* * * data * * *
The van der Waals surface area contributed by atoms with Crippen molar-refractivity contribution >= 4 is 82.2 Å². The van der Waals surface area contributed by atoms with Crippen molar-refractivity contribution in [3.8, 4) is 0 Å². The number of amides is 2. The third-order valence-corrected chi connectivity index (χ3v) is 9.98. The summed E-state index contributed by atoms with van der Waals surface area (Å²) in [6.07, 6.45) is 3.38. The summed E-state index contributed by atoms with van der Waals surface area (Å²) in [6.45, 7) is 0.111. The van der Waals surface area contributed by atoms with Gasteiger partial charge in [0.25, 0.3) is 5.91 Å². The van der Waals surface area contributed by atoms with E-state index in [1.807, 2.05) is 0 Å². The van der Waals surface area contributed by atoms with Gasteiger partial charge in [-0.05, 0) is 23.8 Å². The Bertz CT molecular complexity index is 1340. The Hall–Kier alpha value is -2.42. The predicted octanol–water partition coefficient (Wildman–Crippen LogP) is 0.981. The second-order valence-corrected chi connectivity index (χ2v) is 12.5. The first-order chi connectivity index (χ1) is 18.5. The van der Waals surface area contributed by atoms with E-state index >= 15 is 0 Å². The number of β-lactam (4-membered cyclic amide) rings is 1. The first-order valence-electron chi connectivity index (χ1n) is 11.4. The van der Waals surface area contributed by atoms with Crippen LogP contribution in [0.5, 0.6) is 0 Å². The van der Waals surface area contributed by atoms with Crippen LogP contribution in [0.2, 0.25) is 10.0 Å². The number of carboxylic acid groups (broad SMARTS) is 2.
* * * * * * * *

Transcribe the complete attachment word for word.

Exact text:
The van der Waals surface area contributed by atoms with Crippen molar-refractivity contribution >= 4 is 82.2 Å². The van der Waals surface area contributed by atoms with Crippen molar-refractivity contribution in [3.8, 4) is 0 Å². The number of amides is 2. The third-order valence-corrected chi connectivity index (χ3v) is 9.98. The summed E-state index contributed by atoms with van der Waals surface area (Å²) in [6.07, 6.45) is 3.38. The summed E-state index contributed by atoms with van der Waals surface area (Å²) in [6.45, 7) is 0.111. The van der Waals surface area contributed by atoms with Gasteiger partial charge in [0.25, 0.3) is 5.91 Å². The van der Waals surface area contributed by atoms with E-state index in [1.807, 2.05) is 0 Å². The van der Waals surface area contributed by atoms with Gasteiger partial charge in [-0.05, 0) is 23.8 Å². The Bertz CT molecular complexity index is 1340. The Hall–Kier alpha value is -2.42. The predicted octanol–water partition coefficient (Wildman–Crippen LogP) is 0.981. The second-order valence-corrected chi connectivity index (χ2v) is 12.5. The first-order chi connectivity index (χ1) is 18.5. The van der Waals surface area contributed by atoms with E-state index >= 15 is 0 Å². The number of β-lactam (4-membered cyclic amide) rings is 1. The first-order valence-electron chi connectivity index (χ1n) is 11.4. The van der Waals surface area contributed by atoms with Crippen LogP contribution in [0.5, 0.6) is 0 Å². The van der Waals surface area contributed by atoms with Crippen LogP contribution in [0.2, 0.25) is 10.0 Å². The number of carboxylic acid groups (broad SMARTS) is 2.